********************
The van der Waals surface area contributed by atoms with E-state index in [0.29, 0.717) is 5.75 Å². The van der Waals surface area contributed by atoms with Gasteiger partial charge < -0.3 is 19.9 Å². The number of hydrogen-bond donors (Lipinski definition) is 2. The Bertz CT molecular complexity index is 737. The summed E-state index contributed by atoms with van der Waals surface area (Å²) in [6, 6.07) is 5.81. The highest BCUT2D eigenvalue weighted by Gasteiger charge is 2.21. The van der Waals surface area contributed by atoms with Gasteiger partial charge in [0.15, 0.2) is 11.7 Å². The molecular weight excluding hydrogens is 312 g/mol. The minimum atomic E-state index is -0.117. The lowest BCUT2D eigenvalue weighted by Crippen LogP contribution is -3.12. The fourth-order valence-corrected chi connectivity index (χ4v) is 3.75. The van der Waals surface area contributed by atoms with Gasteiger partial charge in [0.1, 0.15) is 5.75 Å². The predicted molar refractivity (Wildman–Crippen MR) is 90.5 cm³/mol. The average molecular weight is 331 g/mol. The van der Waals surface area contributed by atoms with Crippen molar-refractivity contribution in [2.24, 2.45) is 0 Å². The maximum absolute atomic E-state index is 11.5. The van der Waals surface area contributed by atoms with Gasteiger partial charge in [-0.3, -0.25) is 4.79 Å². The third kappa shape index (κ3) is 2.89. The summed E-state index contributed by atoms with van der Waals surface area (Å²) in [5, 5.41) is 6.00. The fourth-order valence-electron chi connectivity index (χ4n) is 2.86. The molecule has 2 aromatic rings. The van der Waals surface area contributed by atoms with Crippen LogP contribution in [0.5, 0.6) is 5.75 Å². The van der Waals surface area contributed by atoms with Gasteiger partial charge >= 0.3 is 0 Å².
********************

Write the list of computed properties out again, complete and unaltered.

The van der Waals surface area contributed by atoms with E-state index in [0.29, 0.717) is 5.75 Å². The van der Waals surface area contributed by atoms with Gasteiger partial charge < -0.3 is 19.9 Å². The number of hydrogen-bond donors (Lipinski definition) is 2. The Bertz CT molecular complexity index is 737. The summed E-state index contributed by atoms with van der Waals surface area (Å²) in [6, 6.07) is 5.81. The highest BCUT2D eigenvalue weighted by Gasteiger charge is 2.21. The van der Waals surface area contributed by atoms with Gasteiger partial charge in [0.15, 0.2) is 11.7 Å². The molecular weight excluding hydrogens is 312 g/mol. The minimum atomic E-state index is -0.117. The lowest BCUT2D eigenvalue weighted by Crippen LogP contribution is -3.12. The fourth-order valence-corrected chi connectivity index (χ4v) is 3.75. The van der Waals surface area contributed by atoms with Gasteiger partial charge in [0.1, 0.15) is 5.75 Å². The predicted molar refractivity (Wildman–Crippen MR) is 90.5 cm³/mol. The average molecular weight is 331 g/mol. The van der Waals surface area contributed by atoms with Crippen molar-refractivity contribution in [2.24, 2.45) is 0 Å². The maximum absolute atomic E-state index is 11.5. The van der Waals surface area contributed by atoms with Gasteiger partial charge in [-0.3, -0.25) is 4.79 Å². The third kappa shape index (κ3) is 2.89. The summed E-state index contributed by atoms with van der Waals surface area (Å²) in [5, 5.41) is 6.00. The fourth-order valence-electron chi connectivity index (χ4n) is 2.86. The molecule has 2 aromatic rings. The van der Waals surface area contributed by atoms with Crippen LogP contribution in [0.5, 0.6) is 5.75 Å². The van der Waals surface area contributed by atoms with Gasteiger partial charge >= 0.3 is 0 Å².